Wild animals patrolling city parks and abandoned streets have certainly been one of the more entertaining elements in the media during this pandemic. These images may well become one of the most enduring too. However, the temporary confinement and travel restrictions throughout Spain have had a wide range of positive effects for nature, which we hope will have some lasting knock-on effects. In this blog, we explain 8 Positives for Spain’s environment from times of COVID-19
Curious by nature
Spain has been no exception to this phenomenon and its deserted cities & towns have been just waiting to be investigated by local wildlife. Dolphins playfully scoping out Cadiz port, mountain goats strolling around Madrid’s villages, wild deer inspecting Segovia’s aqueduct, wild boar wandering Malaga & Barcelona, inquisitive sharks perusing bays on the Costa Brava and even brown bears in the Asturian town of Cangas del Narcea are just some of the more well documented cases. How many other explorations have gone undetected, is anyone’s guess!
Much like ourselves when it comes to exploring the globe, these creatures are by nature very inquisitive. Given the chance, they will continue to investigate deep into unknown territories while staying aware of any possible threats. ‘While the cats are away, the mice will play’ goes the old saying, never truer than during these past few months. You only have to look at the proximity of many Spanish cities such Granada, Madrid & Barcelona to wild, mountainous and often protected landscapes to realise how easy it is for them to wander into town.
Bird-watching from a balcony or window during lockdown has grown in popularity with quieter cities and more time to observe our surroundings. So much so that the term Coronabirding has emerged. Many new-comers have taken to photographing and identifying up to 50 different species in a day in cities like Madrid, Seville or Valencia. It is easy to presume that many birds have arrived thanks to the lull in human activity. In reality, the vast majority of species have always been around us, but we just haven’t taken the time to notice them, as Sergio Moreno reports in El Mundo. Nevertheless, the month of April coincides with a large migration from Africa to Northern Europe, so there are more than usual! More interest can only mean more support for preserving these species in both rural and urban habitats. Long may it continue!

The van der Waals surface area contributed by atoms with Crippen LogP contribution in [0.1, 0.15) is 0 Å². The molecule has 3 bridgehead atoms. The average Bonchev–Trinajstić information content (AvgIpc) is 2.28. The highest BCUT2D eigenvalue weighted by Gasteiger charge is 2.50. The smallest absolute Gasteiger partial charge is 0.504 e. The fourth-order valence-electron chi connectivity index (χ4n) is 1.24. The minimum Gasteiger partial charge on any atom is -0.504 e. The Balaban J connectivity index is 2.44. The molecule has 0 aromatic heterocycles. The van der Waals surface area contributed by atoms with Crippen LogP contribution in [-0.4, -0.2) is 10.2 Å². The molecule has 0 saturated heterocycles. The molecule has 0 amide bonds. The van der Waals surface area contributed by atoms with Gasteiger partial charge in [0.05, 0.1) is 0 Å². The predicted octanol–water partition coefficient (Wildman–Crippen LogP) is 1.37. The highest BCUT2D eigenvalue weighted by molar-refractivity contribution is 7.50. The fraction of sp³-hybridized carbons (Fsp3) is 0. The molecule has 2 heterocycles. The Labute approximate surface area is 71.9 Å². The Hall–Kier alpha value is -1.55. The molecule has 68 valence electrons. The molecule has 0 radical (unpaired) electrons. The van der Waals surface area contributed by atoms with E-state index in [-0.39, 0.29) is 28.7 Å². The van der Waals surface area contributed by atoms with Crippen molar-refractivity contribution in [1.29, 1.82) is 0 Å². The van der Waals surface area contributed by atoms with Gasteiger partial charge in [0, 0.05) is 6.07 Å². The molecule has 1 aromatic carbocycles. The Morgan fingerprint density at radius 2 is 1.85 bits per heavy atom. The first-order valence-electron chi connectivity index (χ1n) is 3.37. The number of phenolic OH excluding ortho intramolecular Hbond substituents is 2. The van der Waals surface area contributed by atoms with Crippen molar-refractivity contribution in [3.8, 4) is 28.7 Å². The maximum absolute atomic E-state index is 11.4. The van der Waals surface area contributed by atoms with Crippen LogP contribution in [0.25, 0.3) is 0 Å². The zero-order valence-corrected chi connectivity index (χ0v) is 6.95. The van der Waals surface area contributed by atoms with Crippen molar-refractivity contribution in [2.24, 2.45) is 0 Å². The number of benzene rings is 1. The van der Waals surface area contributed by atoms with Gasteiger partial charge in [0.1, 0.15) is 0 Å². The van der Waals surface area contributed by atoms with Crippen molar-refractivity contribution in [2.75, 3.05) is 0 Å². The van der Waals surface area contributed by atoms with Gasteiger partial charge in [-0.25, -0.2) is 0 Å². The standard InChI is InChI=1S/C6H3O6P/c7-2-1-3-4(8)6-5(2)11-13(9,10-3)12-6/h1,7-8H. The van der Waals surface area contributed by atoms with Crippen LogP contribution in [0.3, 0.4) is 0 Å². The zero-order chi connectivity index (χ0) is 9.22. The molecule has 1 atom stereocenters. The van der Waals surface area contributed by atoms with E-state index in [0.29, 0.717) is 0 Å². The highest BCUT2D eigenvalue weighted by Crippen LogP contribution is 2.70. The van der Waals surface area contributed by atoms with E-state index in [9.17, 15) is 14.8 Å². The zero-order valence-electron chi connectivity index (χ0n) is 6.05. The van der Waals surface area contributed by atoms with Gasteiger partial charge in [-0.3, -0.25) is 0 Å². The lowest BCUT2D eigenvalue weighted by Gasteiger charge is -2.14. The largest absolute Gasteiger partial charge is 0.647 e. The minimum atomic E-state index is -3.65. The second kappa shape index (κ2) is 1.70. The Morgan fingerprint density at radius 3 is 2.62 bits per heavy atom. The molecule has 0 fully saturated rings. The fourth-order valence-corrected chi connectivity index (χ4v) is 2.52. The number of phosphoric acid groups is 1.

A peaceful breeding season
Andalucia’s buoyant population of Griffon Vultures, the largest bird found in Spain with a wingspan of up to 2.60 metres and many other birds of prey will be revelling in the lack of disruption and interference in their source of food from hikers, mountaineers, hunting parties and aircraft. This should lead to a more successful breeding season, according to Deli Saavedra, director of Rewilding Europe. Similarly, in Doñana National Park, the peace & quiet of zero visitors after a total lockdown and a year without pilgrimages to El Rocio, will have a similar positive effect. The vast wetland reserve, the most bio-diverse natural area in western Europe is habitat to around 300 migratory species, including most importantly well over 100 which breed their young here. There’s greater hope that that many endangered species such as the Imperial Eagle, Marbled Duck or the Red-knobbed Coot will successfully raise this season’s chicks to boost their numbers.
Air pollution in major Spanish urban areas, in particular the levels of nitrogen dioxide & carbon dioxide have dropped drastically by 55% on average directly due to the travel restrictions. Madrid heads the list of European capitals with the greatest drop in nitrogen dioxide levels according to the European Environment Agency. This period is being labelled as the greatest drop in pollution that Europe has ever seen and has served to outline the issue of air quality even more than before. We can all appreciate cleaner air and clearer skies although the long-term effects will be down to innovation and investment in more energy efficient and environmentally friendly habits. The World Economic Forum has set out steps that the private sector can focus on.
Save the bees!
A breather for Málaga’s sardines!
Experts have been telling us for years that maritime traffic and overfishing on a global level are placing a real strain on the ocean’s ecosystem. However, the timing of confinement couldn’t have been better for one of Andalucia’s favourite fishy friends, the sardine! Confinement meant that the demand for sardines plummeted, coinciding with their breeding season. Tourism this summer on Andalucia’s coastlines will only just be creeping back into view, meaning the demand for “espetos” (grilled sardine skewers) and other tapas with sardines will remain far lower than normal, just as many of the fish reach maturity. Jesus Bellido, from the “Aula del Mar” (a marine conservation and education project in Málaga) is convinced that confinement will offer commercial fish species such as the sardine a much needed breather, leading to a notable recovery in their numbers!